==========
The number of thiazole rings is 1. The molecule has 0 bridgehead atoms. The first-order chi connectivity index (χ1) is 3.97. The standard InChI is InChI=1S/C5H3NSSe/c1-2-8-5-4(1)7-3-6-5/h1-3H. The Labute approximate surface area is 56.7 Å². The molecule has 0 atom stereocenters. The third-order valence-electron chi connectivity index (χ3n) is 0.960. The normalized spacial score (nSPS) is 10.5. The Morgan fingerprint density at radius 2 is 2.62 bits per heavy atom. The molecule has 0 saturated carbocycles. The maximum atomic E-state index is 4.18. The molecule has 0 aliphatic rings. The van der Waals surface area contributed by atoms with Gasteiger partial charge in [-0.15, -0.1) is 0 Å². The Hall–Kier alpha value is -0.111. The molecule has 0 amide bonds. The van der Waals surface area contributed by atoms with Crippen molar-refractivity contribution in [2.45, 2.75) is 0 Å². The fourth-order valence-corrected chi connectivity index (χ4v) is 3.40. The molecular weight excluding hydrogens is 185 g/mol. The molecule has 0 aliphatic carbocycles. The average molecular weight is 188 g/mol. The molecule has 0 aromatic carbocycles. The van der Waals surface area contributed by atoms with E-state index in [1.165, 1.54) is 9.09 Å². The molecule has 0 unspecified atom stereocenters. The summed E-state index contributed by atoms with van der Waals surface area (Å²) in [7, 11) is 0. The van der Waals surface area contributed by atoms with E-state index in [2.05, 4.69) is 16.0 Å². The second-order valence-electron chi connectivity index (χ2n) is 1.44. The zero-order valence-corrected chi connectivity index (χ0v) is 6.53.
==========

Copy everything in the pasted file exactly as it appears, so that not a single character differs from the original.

The number of thiazole rings is 1. The molecule has 0 bridgehead atoms. The first-order chi connectivity index (χ1) is 3.97. The standard InChI is InChI=1S/C5H3NSSe/c1-2-8-5-4(1)7-3-6-5/h1-3H. The Labute approximate surface area is 56.7 Å². The molecule has 0 atom stereocenters. The third-order valence-electron chi connectivity index (χ3n) is 0.960. The normalized spacial score (nSPS) is 10.5. The Morgan fingerprint density at radius 2 is 2.62 bits per heavy atom. The molecule has 0 saturated carbocycles. The maximum atomic E-state index is 4.18. The molecule has 0 aliphatic rings. The van der Waals surface area contributed by atoms with Gasteiger partial charge in [-0.15, -0.1) is 0 Å². The Hall–Kier alpha value is -0.111. The molecule has 0 amide bonds. The van der Waals surface area contributed by atoms with Crippen molar-refractivity contribution in [2.45, 2.75) is 0 Å². The fourth-order valence-corrected chi connectivity index (χ4v) is 3.40. The molecular weight excluding hydrogens is 185 g/mol. The molecule has 0 aliphatic carbocycles. The average molecular weight is 188 g/mol. The molecule has 0 aromatic carbocycles. The van der Waals surface area contributed by atoms with E-state index in [1.165, 1.54) is 9.09 Å². The molecule has 0 unspecified atom stereocenters. The summed E-state index contributed by atoms with van der Waals surface area (Å²) in [7, 11) is 0. The van der Waals surface area contributed by atoms with E-state index in [2.05, 4.69) is 16.0 Å². The second-order valence-electron chi connectivity index (χ2n) is 1.44. The zero-order valence-corrected chi connectivity index (χ0v) is 6.53.